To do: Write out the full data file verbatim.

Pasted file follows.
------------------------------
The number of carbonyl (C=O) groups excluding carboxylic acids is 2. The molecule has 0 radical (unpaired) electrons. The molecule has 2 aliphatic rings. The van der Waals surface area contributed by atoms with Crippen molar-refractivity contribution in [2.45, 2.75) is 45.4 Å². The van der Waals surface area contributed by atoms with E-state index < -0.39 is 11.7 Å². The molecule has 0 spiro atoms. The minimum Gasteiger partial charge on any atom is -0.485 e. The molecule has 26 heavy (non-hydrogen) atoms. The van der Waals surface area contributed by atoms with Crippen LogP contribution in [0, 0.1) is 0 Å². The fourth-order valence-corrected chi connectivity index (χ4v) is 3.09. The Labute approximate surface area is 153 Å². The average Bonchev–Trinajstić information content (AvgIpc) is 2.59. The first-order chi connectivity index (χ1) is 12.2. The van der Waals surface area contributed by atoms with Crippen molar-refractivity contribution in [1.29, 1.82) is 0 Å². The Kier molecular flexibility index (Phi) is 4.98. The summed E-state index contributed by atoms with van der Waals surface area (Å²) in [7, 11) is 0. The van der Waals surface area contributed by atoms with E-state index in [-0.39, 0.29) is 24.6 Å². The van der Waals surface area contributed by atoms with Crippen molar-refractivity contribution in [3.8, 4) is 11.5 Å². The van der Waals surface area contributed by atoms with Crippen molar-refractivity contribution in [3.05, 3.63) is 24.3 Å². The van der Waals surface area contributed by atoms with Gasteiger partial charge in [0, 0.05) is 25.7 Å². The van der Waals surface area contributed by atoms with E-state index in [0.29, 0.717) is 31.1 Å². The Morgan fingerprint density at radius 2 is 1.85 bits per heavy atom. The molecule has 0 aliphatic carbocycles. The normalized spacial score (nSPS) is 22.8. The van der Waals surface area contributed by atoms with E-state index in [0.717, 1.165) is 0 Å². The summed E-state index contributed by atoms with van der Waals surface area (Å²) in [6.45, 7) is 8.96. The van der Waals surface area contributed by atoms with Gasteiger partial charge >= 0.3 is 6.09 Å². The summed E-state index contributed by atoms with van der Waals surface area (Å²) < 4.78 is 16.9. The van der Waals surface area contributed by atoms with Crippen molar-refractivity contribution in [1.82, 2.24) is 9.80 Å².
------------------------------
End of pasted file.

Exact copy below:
The number of carbonyl (C=O) groups excluding carboxylic acids is 2. The molecule has 0 radical (unpaired) electrons. The molecule has 2 aliphatic rings. The van der Waals surface area contributed by atoms with Crippen molar-refractivity contribution in [2.45, 2.75) is 45.4 Å². The van der Waals surface area contributed by atoms with E-state index < -0.39 is 11.7 Å². The molecule has 0 spiro atoms. The minimum Gasteiger partial charge on any atom is -0.485 e. The molecule has 26 heavy (non-hydrogen) atoms. The van der Waals surface area contributed by atoms with Crippen LogP contribution in [0, 0.1) is 0 Å². The fourth-order valence-corrected chi connectivity index (χ4v) is 3.09. The Labute approximate surface area is 153 Å². The average Bonchev–Trinajstić information content (AvgIpc) is 2.59. The first-order chi connectivity index (χ1) is 12.2. The van der Waals surface area contributed by atoms with Crippen molar-refractivity contribution in [1.29, 1.82) is 0 Å². The Kier molecular flexibility index (Phi) is 4.98. The summed E-state index contributed by atoms with van der Waals surface area (Å²) in [7, 11) is 0. The van der Waals surface area contributed by atoms with E-state index in [-0.39, 0.29) is 24.6 Å². The van der Waals surface area contributed by atoms with Crippen molar-refractivity contribution in [3.8, 4) is 11.5 Å². The van der Waals surface area contributed by atoms with Crippen molar-refractivity contribution in [3.05, 3.63) is 24.3 Å². The van der Waals surface area contributed by atoms with Gasteiger partial charge in [0, 0.05) is 25.7 Å². The van der Waals surface area contributed by atoms with E-state index in [0.29, 0.717) is 31.1 Å². The Morgan fingerprint density at radius 2 is 1.85 bits per heavy atom. The molecule has 0 aliphatic carbocycles. The normalized spacial score (nSPS) is 22.8. The van der Waals surface area contributed by atoms with E-state index in [0.717, 1.165) is 0 Å². The summed E-state index contributed by atoms with van der Waals surface area (Å²) in [6.45, 7) is 8.96. The van der Waals surface area contributed by atoms with Gasteiger partial charge >= 0.3 is 6.09 Å². The summed E-state index contributed by atoms with van der Waals surface area (Å²) < 4.78 is 16.9. The van der Waals surface area contributed by atoms with Crippen molar-refractivity contribution in [1.82, 2.24) is 9.80 Å².